Deptford was nearly wiped out by an incoming asteroid this time last year and now it is facing potential devastation as a solar storm threatens to wipe out our electrical infrastructure.

That’s the premise behind Smashfest, which returns this half term with a mash up of science, tech, maths and good old fashioned entertainment.

Dr Lindsay Keith was inspired to create the event after being thrown a surprise mini festival for her 40th birthday at a pub in New Cross Gate. Around the same time, she was reading a report about younger people from poorer backgrounds no longer aspiring to get into science.

With a background that includes both research science and television, Lindsay had the idea to hold a festival to get so-called ‘hard-to-reach’ kids hooked on the subject.

She told us: “They are not ‘hard to reach’ at all, they’re right here but don’t expect them to sit on the train for an hour and a quarter to go to the Science Museum just because it is free. If you want to engage them, bring the experience to them.”

Lindsay secured some funding and held the first Smashfest at venues around Deptford last year. And the first key to success was to not call it a science festival.

She said: “I became very attuned to making things for a mass audience, so things are entertaining and people don’t dare hit the button and change channel. So, my thought was it has got to be something engaging.

“If it’s not fun, it’s not happening. Have fun, get people engaged – if they learn a bit of science when they are doing it, then that’s great. If not, then they had fun anyway.”

A strong narrative – with events built around trying to survive an asteroid strike – was also important for Smashfest’s appeal.

Lindsay said: “You get a lot of science shows with explosions and bangs which are very exciting in the moment but the bangs are out of context in real life. While it is entertaining briefly, I don’t think it has any lasting learning.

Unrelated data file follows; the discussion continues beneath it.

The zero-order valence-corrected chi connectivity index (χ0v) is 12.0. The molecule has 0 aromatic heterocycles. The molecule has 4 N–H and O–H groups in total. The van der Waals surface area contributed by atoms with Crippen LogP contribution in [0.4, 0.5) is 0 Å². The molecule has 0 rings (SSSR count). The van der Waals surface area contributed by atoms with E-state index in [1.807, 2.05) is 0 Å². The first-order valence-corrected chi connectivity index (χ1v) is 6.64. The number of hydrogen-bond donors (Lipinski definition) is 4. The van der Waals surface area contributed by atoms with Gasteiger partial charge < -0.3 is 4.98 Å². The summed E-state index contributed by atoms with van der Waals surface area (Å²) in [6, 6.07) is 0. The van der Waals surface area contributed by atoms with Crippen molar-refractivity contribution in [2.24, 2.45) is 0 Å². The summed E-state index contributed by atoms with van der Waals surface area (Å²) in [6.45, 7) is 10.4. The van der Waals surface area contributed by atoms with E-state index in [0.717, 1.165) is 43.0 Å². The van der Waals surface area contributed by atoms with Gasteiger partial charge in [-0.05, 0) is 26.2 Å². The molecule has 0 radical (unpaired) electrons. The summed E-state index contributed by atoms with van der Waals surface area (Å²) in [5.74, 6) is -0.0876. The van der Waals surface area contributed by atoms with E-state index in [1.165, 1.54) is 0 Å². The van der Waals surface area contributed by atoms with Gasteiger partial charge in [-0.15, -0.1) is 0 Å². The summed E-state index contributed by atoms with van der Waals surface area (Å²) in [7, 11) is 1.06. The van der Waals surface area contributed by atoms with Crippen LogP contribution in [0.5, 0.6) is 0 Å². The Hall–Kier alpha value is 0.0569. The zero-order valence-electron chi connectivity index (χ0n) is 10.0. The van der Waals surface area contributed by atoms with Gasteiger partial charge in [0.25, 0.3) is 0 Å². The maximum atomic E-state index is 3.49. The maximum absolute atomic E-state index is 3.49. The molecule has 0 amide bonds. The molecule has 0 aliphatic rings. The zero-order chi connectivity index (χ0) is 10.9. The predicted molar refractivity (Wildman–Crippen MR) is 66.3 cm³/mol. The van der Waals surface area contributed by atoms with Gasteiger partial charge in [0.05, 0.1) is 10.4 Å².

“All of our events and experiences at the festival are linked to the narrative. So when the kids are doing some activity - which involves applying physics or chemistry or whatever - it relates to the problem we are trying to solve, which of course is much more like what happens in real life.”

Among the events last year, youngsters had a go at building effective survival shelters (engineering) at The Albany and a surprisingly addictive Supermarket Sweep-style game at the Deptford Lounge where participants had 30 seconds to grab as much from the shelves as possible. At the checkout, rather than a receipt, they found out how long they could survive on what they picked up.

Lindsay said: “It’s about having fun but there’s always and opportunity to learn something underlying it.”

This February half term, Smashfest returns with more funding – including from Lindsay’s employer, the University of Greenwich – with the central problem being a solar storm which could trigger mass radiation on earth and result in a complete loss of satellite systems and electrical power, totally changing and endangering everyone’s lives as they know them.

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